Cardiff cheap self catering accommodation | University Rooms

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Self-catering accommodation in Cardiff university halls

Not just for students - anyone can book!

  • Staying in Cardiff university summer accommodation is a convenient and affordable way to stay in Wales' capital city, with accommodation available in the very centre of Cardiff
  • These self-catering rooms are available in the summer vacation periods and are a great alternative to a Cardiff hotel or hostel

No availability?

  • Availability is mainly in the summer (June, July, August, September) vacation periods, when students clear their rooms
  • Rooms typically become available two to three months in advance, so please revisit the website within that period if nothing is available now
  • Alternatively you can visit our Cardiff Bed and Breakfast or Cardiff Hostels websites for more accommodation and travel ideas
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Reviews 

Cardiff UniversityRooms reviews

4.5 / 5.0

Based on 89 reviews
Service 4.6
Rooms 4.2
Food 0.0
Value 4.7
Overall Experience 4.5

I stayed in Senghennydd Hall for a week in July and loved absolutely everything about it. It's only a few minutes walk from the town center. The staff where not only very helpful but also really nice. When I noticed that my room was right next to the railway I was a bit worried about the noise, but turns out that the train can barely be heard through the closed windows and it does not run very often after 9pm. Senghennydd Hall will be my first choice if I'm ever lucky enough to return to Cardiff.
Miss Marie-Lyne B

Better value than a hotel as facilities (bathroom, bed etc) were very good. Better service than a backpacker's hostel - privacy, cleanliness, access, safety. Very good position - close to Cardiff CBD and tourist attractions eg Amgueddfa etc. Very easy to make a booking. Staff friendly and helpful.
Ms Elizabeth C

This is the second time we have booked in to University accommodation in the last two years. I know one of our party is going to email and complain, but she complains about everything, even if it's perfect! You get what you pay for. £30 a night is very good value. If I had to moan about anything, the person who met us when we arrived, was very nice and very helpful to us. I felt she was a little rude to some of the Chinese students who were staying there. I can understand there is a language barrier, but I thought it wasn't right. Although I will repeat she was very nice and helpful towards us. I was very happy with what was offered, and would definitely stay again, if we hold a weekend course in Cardiff.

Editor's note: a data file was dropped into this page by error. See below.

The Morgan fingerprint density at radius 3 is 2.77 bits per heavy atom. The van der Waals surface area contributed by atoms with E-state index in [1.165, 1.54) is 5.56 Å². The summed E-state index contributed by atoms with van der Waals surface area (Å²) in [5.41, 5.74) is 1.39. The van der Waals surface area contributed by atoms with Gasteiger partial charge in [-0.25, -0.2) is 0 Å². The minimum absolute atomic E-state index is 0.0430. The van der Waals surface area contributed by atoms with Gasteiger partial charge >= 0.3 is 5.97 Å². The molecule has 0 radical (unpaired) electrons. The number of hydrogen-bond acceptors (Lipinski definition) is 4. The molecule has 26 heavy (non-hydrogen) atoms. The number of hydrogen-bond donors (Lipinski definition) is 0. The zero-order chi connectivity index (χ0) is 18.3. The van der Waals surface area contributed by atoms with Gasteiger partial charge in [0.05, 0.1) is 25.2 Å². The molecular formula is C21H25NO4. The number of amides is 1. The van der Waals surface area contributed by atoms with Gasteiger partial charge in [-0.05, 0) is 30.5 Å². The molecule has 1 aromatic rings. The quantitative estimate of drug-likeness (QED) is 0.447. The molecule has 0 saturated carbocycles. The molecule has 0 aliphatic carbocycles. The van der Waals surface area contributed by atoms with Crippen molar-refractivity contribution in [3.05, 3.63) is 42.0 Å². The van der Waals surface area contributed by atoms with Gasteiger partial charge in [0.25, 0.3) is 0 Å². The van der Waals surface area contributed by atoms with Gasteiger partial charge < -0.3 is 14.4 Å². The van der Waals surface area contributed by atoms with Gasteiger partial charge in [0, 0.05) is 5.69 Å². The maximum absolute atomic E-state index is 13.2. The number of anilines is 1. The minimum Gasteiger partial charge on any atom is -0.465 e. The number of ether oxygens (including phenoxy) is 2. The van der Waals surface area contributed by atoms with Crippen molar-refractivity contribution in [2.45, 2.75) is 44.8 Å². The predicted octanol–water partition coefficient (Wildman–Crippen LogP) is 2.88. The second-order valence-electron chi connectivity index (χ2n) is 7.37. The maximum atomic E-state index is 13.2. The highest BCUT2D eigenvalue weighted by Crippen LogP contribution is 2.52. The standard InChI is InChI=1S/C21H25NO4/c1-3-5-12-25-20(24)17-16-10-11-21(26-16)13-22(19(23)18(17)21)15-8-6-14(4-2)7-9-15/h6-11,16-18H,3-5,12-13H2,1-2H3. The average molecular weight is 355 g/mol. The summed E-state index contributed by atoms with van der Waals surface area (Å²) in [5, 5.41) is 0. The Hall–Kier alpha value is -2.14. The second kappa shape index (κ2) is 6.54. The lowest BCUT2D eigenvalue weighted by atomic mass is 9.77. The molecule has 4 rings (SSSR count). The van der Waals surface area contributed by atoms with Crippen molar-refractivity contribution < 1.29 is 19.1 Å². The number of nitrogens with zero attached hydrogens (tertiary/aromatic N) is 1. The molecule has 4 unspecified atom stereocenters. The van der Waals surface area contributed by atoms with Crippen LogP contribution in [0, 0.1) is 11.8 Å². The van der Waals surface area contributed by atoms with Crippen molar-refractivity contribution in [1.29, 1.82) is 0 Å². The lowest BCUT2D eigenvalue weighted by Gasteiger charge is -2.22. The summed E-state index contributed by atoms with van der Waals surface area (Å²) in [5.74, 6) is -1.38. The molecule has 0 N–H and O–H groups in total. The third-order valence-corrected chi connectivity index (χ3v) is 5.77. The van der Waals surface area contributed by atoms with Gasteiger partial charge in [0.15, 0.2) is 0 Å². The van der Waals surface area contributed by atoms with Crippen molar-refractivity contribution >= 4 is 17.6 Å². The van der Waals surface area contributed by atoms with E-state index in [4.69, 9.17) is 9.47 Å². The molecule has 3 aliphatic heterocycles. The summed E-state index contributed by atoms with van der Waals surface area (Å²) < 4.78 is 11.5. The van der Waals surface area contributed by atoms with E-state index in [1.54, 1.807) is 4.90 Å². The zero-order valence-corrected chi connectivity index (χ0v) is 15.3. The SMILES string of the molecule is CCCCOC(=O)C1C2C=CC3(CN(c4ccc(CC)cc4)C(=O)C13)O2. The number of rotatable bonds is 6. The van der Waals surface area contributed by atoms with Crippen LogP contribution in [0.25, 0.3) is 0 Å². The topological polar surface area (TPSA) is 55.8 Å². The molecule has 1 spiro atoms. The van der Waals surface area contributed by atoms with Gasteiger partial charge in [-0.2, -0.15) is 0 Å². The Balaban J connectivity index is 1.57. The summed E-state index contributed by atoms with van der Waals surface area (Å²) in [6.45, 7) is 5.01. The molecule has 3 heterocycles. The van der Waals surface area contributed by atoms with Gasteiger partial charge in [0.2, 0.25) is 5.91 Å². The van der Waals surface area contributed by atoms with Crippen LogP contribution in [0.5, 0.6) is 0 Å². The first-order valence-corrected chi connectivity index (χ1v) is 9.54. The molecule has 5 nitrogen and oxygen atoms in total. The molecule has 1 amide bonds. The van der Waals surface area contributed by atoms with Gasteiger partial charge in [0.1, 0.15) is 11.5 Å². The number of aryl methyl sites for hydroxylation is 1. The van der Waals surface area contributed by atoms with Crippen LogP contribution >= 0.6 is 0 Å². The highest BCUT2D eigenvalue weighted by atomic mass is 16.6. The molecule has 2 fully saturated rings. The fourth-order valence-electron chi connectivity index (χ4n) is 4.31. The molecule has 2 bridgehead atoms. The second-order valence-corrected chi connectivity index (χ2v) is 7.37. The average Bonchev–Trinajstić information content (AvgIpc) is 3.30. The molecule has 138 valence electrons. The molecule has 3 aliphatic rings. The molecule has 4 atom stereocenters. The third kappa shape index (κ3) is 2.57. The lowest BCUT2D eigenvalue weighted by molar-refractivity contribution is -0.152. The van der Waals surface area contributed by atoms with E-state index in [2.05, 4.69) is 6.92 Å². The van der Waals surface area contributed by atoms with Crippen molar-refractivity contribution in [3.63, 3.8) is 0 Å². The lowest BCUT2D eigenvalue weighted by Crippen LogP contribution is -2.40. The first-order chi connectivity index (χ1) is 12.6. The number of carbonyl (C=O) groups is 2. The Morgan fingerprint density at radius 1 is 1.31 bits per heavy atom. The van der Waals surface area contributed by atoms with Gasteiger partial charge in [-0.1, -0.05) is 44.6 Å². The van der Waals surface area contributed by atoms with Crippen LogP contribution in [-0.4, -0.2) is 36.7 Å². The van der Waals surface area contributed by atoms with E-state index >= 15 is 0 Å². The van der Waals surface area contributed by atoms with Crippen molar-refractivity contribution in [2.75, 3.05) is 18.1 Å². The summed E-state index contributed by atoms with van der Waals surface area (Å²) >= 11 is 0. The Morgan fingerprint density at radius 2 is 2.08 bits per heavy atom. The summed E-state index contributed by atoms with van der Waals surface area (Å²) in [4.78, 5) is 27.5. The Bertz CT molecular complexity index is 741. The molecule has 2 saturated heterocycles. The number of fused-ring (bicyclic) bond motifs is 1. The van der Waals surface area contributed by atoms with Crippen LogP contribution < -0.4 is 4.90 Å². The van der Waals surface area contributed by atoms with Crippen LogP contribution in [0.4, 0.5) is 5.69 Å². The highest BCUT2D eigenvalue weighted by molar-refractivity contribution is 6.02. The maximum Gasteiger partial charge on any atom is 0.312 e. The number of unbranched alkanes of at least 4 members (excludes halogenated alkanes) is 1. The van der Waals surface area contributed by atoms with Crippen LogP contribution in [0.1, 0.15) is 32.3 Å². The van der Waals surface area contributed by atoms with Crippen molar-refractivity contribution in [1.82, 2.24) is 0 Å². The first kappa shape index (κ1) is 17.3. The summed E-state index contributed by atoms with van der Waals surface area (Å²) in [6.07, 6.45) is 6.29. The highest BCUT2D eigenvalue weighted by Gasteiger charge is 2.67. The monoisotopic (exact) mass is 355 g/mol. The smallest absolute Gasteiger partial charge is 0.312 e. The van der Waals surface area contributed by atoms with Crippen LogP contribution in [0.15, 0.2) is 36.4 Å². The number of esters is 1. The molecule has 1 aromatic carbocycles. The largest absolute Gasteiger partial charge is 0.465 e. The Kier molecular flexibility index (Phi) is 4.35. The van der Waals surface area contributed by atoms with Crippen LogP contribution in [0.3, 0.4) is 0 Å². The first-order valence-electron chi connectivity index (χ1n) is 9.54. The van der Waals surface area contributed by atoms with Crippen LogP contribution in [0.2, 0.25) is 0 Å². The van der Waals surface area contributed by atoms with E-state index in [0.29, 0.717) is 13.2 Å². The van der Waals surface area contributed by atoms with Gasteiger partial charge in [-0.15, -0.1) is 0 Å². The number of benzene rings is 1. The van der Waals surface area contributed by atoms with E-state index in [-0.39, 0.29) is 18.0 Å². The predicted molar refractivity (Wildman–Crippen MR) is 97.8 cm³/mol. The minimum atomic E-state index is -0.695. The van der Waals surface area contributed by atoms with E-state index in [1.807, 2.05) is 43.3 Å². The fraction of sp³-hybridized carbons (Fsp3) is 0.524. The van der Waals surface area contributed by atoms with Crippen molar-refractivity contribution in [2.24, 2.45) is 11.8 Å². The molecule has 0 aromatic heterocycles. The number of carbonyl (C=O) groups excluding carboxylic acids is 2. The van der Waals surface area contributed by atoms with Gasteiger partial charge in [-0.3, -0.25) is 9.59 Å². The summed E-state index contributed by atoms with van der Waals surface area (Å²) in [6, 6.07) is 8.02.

Mr Nigel J

Info 

Cardiff Visitor information

Cardiff/

Cardiff is the largest city in Wales and its capital. The city is Wales' chief commercial centre, the base for most national cultural and sporting institutions, the Welsh national media and the seat of the National Assembly for Wales. Cardiff is a significant tourism centre and the most popular visitor destination in Wales.

The city of Cardiff is the county town of the historic county of Glamorgan. A small town until the early 19th century, its prominence as a major port for the transport of coal following the arrival of industry in the region, contributed to its rise as a major city.
Cardiff was made a city in 1905, and proclaimed capital of Wales in 1955.

Since the 1990s Cardiff has seen significant development with a new waterfront area at Cardiff Bay which contains the new Welsh Assembly Building and the Wales Millennium Centre arts complex. International sporting venues in the city include the Millennium Stadium (rugby union and football), SWALEC Stadium (cricket) and the newly opened Cardiff City Stadium. The city was awarded the European City Of Sport in 2009 due to its role in hosting major international sporting events.

Activities of interest in Cardiff

Cardiff is a lively and modern capital city, gaining popularity with tourists interested in its history and culture.

Designated a City of Sport for 2009, Cardiff offers world-class stadiums for rugby, football, cricket and athletics and an International Sports Village offering an Olympic size swimming pool, ice rink and an Olympic-standard Canoe Slalom.

There is a lively entertainment scene in and around Cardiff, with opera, ballet, musicals, art galleries and live music venues.

Getting to Cardiff

Cardiff is easy to reach from all parts of the UK and beyond due to good road, rail, bus and air links. Located on the M4 corridor, Cardiff is easily accessible by car and is well-served by rail services too, with frequent services to and from London as well as regular links to the rest of the UK. Regular bus and rail services link the centre of Cardiff to the valleys and South East Wales.